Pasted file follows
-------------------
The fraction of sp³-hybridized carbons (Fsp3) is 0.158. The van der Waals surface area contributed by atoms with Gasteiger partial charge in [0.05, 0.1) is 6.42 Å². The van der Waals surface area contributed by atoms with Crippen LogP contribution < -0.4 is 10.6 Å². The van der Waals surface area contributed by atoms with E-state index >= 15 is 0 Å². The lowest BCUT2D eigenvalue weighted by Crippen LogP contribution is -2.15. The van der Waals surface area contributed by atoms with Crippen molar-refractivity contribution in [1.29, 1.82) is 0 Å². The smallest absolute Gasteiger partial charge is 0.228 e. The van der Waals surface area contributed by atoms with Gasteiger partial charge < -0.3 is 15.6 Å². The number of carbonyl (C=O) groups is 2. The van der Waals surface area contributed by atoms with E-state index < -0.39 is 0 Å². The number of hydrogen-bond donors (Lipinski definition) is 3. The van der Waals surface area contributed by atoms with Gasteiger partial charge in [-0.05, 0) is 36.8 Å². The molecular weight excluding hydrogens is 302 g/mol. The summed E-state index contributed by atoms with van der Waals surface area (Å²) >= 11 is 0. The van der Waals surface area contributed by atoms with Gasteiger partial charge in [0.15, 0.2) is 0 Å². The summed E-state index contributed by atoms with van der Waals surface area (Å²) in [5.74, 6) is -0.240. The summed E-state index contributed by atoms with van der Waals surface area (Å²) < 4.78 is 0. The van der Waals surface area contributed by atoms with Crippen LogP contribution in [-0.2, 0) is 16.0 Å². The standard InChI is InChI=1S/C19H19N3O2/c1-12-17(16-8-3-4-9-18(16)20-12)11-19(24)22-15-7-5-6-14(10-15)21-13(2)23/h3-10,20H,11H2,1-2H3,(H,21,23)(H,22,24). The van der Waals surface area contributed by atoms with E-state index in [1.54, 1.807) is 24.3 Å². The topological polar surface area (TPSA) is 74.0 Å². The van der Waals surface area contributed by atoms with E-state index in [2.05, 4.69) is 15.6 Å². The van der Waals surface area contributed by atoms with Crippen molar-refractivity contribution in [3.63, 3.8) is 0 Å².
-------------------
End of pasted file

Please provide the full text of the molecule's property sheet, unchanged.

The fraction of sp³-hybridized carbons (Fsp3) is 0.158. The van der Waals surface area contributed by atoms with Gasteiger partial charge in [0.05, 0.1) is 6.42 Å². The van der Waals surface area contributed by atoms with Crippen LogP contribution < -0.4 is 10.6 Å². The van der Waals surface area contributed by atoms with E-state index >= 15 is 0 Å². The lowest BCUT2D eigenvalue weighted by Crippen LogP contribution is -2.15. The van der Waals surface area contributed by atoms with Crippen molar-refractivity contribution in [1.29, 1.82) is 0 Å². The smallest absolute Gasteiger partial charge is 0.228 e. The van der Waals surface area contributed by atoms with Gasteiger partial charge < -0.3 is 15.6 Å². The number of carbonyl (C=O) groups is 2. The van der Waals surface area contributed by atoms with E-state index < -0.39 is 0 Å². The number of hydrogen-bond donors (Lipinski definition) is 3. The van der Waals surface area contributed by atoms with Gasteiger partial charge in [-0.05, 0) is 36.8 Å². The molecular weight excluding hydrogens is 302 g/mol. The summed E-state index contributed by atoms with van der Waals surface area (Å²) >= 11 is 0. The van der Waals surface area contributed by atoms with Gasteiger partial charge in [0.15, 0.2) is 0 Å². The summed E-state index contributed by atoms with van der Waals surface area (Å²) in [5.74, 6) is -0.240. The summed E-state index contributed by atoms with van der Waals surface area (Å²) < 4.78 is 0. The van der Waals surface area contributed by atoms with Crippen LogP contribution in [-0.2, 0) is 16.0 Å². The standard InChI is InChI=1S/C19H19N3O2/c1-12-17(16-8-3-4-9-18(16)20-12)11-19(24)22-15-7-5-6-14(10-15)21-13(2)23/h3-10,20H,11H2,1-2H3,(H,21,23)(H,22,24). The van der Waals surface area contributed by atoms with E-state index in [1.54, 1.807) is 24.3 Å². The topological polar surface area (TPSA) is 74.0 Å². The van der Waals surface area contributed by atoms with E-state index in [2.05, 4.69) is 15.6 Å². The van der Waals surface area contributed by atoms with Crippen molar-refractivity contribution in [3.63, 3.8) is 0 Å².